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[Editorial] Problematic Ministerial and Party Candidate Nominations

[Editorial] Problematic Ministerial and Party Candidate Nominations

Posted March. 05, 2008 07:17,   


Criticism is casting a dark shadow over President Lee Myung-bak’s ministerial nomination and the Grand National Party’s (GNP) candidate nomination for the upcoming Apr. 4 general elections. It’s clear that these haven’t gone over well with the voters, either. The focus of the opposition concentrates on Welfare Minister-appointee Kim Soung-yee and the GNP’s nomination of Jeong Deok-gu, who was previously a member of former President Roh Moo-hyun’s Uri Party.

Minister-appointee Kim has been riddled with integrity issues: plagiarizing his papers, evading taxes on his income from leases, and embezzling 12.8 million won as chairman of the Commission on Youth Protection. In addition, he received a presidential citation for presenting a dissertation which became the theoretical basis for the Chun Doo-hwan administration’s crackdown of the students’ democratic movement. Moreover, Kim allegedly purchased some land in Gyeonggi Province for speculation purposes.

In addition, his daughter, who voluntarily forfeited her Korean citizenship, received medical services in Korea with Kim’s state-sponsored health insurance coverage. Last May, Kim raised another red flag by writing a column in a newspaper, arguing that religious faith is a key factor in determining the success of welfare policies and services. Of course, South Korea protects the freedom of religion, but our constitution mandates the separation of church and state. It seems doubtful whether this candidate can properly adhere to the constitution.

As a public servant, he has little ethics. And now, we have no trust in him and do not believe he can lead the nation’s welfare policies even-handedly. We still don’t understand how the Lee administration could select such an ill-qualified person to be a member of his Cabinet. Citing the lack of qualified persons is not convincing enough. Only Kim’s voluntary withdrawal from the appointment can be the most reasonable solution. If he hangs on to the post, and if President Lee pushes ahead with his choice, this will haunt the administration long down the road.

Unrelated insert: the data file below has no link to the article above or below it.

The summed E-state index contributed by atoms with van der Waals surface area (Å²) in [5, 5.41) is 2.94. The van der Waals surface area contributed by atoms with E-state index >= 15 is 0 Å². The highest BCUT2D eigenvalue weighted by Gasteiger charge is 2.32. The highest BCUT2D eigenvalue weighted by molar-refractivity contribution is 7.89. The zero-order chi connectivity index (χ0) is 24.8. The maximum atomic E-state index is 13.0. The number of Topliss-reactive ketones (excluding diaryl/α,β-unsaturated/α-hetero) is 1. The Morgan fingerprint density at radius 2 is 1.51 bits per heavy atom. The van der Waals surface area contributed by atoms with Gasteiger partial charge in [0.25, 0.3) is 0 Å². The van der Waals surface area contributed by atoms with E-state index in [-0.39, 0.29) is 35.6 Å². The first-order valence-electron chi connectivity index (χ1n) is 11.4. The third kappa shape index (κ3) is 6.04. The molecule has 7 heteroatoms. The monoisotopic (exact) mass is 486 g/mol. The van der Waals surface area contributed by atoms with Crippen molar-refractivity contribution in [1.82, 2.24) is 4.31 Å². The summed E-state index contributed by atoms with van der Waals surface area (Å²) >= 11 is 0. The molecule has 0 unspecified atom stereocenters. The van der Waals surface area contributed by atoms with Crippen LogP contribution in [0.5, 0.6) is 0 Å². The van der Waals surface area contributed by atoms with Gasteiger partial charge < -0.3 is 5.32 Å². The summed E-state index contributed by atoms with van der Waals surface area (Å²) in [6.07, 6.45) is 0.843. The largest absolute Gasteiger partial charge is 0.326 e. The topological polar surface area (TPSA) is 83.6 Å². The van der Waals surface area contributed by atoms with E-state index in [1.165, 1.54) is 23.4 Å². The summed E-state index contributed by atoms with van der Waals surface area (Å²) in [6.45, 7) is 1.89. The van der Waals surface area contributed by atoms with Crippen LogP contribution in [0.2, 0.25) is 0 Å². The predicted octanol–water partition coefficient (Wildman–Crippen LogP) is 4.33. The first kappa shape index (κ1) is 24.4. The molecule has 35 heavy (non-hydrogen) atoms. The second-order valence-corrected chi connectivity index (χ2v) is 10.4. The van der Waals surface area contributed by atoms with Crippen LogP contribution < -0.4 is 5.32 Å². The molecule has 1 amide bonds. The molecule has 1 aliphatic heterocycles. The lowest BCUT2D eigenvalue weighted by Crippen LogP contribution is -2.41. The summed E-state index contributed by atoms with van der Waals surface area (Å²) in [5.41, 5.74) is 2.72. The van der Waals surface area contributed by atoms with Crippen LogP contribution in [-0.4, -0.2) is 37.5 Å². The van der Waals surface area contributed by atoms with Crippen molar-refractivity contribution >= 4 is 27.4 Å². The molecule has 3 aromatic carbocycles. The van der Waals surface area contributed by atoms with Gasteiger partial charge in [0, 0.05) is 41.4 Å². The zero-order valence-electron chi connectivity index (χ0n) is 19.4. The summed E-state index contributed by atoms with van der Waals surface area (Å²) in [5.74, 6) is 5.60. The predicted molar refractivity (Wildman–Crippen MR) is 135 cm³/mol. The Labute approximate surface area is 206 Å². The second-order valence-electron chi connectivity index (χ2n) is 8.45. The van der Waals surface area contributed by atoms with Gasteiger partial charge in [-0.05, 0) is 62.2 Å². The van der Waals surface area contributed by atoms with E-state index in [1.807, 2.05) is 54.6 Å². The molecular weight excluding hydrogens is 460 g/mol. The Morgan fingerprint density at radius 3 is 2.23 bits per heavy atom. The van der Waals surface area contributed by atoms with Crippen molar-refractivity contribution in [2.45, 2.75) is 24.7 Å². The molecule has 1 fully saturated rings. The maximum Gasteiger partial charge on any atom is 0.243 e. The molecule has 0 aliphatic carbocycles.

Likewise, GNP insiders are critical of the nomination of Jeong Deok-gu as a party candidate. In Myung-jin, chairman of the GNP`s ethics committee, lashed out at the decision, saying, “Our party nominated an individual who left the party, but has now returned us because the party he previously belonged to is now doing poorly.” Jeong served as commerce minister under the Kim Dae-jung administration and as a proportional representative in former President Roh’s Uri Party. Jeong, however, boasts of strong personal relations with President Lee. He went to Lee’s alma mater, Korea University, and has been a member of the same church Lee attends. No wonder Chairman In is critical of a decision that seems to be based on personal relationships.

No matter how well Jeong has established and maintained his personal ties, it does not make sense at all to give the party nomination to a person who served in key posts in the administrations of opposing parties, nor to someone who flip-flopped on his political tenants and associations. We don’t see any of the principles that the Grand National Party has long promised us, nor the picture of the new administration we longed for. Park Jae-seung, chairman of the main opposition United Democratic Party’s candidate screening committee, publicly promised to exclude any person with a history of bribery. If Park’s promises are carried through, then the GNP faces the real possibility of losing to the opposition party in the upcoming general elections.